One of the great adventures of contemporary cinema (as opposed to the relative assurance of the past) is tracking young directors. New voices, new visions, and whether they arrive fully formed or need time grow, take shape. Whether they do indeed grow, or are sustained or even decay. And the roads directors take, direct progression/regression or the more convoluted. Although accomplished from the start, Christopher Smith has taken rather the convoluted route by tackling several distinct subgenres, Black Death his most recent and it seems, the apex of his powers so far. Evoking Witchfinder General and at least one other classic Brit horror, though it pales by comparison it really shows a talent on the cusp of greatness.
The story sees a young monk caught between religion and the world, who takes on a mission of escorting holy troops through treacherous territory to dark destination, a village exempt from the plague in which it is said God no longer reigns. In the best spirit though, the mission and destination reveal the underlying idea, society for all its contrasts permeated with rot and savagery. Religious isolation that controls rather than aids, and violence spread through the righteous, the lawless and the simply uneducated. Essentially a condition in which something as significant as plague is still just a catalyst.
Unfortunately things don't come through quite as strongly as they should. Most have the easy chemistry of English veterans coming together (Tim McIninerny is particularly fun), while Dutch stunner Carice van Houten owns her evilly regal character. It's well paced and attractively shot too, moving nicely from damp and grim to light and alluring as events progress. But much of the potential blood, gore and general unpleasantness here is avoided, a move which one suspects was made to keep the audience from being distracted from the point by having fun but really comes across as squeamishness. To be fair, objectionable editing and speed cam are largely avoided, the grisliness is often just out of frame and there's a fair sprinkling of effective grue. But things are a little squeamish and offputting all the same. More troublesome though is the climax, which affords powerful turns to just two characters, largely abandoning the rest. The others may not have been key to the main drama, but their abandonment hurts the film as a whole, and the avoidance of most possible fireworks also dampens things. Then we get a coda which though smart in idea is sketchy and muddled in execution. All a bit of a bringdown from what is pretty striking for a good spell.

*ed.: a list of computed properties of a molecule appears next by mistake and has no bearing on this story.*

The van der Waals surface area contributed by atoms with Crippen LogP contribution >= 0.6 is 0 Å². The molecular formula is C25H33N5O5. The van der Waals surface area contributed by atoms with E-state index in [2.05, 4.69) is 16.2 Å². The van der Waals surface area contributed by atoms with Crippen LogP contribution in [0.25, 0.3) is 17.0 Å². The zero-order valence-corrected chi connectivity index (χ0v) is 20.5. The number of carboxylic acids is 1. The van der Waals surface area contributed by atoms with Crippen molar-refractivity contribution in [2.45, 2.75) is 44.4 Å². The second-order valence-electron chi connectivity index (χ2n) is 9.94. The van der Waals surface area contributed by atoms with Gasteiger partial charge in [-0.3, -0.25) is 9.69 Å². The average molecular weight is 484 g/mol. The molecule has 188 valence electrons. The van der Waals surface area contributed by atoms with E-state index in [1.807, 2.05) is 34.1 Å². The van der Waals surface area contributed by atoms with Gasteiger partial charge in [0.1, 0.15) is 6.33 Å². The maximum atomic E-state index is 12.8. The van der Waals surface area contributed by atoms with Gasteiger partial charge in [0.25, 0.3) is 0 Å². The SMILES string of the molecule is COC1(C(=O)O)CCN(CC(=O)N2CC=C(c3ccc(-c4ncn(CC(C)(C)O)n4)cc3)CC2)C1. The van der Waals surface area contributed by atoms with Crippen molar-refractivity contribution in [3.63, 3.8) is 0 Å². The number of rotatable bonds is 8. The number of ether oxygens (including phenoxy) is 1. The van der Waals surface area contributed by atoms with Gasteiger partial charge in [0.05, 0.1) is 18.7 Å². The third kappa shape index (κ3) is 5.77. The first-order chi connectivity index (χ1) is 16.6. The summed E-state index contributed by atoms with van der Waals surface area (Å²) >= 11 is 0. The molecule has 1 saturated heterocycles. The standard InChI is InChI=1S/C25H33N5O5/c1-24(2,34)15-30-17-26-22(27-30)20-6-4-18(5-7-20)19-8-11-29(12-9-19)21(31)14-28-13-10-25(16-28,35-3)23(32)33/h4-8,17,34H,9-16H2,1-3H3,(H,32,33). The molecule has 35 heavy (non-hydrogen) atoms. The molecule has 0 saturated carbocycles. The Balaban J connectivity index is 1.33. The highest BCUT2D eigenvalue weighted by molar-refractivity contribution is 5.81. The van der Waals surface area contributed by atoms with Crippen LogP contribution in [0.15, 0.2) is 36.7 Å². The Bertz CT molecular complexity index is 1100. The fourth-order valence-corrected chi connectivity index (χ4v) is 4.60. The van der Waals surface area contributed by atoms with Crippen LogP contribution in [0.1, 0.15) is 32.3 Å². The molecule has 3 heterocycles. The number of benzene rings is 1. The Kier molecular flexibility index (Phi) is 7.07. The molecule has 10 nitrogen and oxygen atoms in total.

But for the most part this is solid, thought provoking stuff, that it doesn't fully succeed is ultimately less important than its general qualities. So pretty well recommended dudes and dudettes.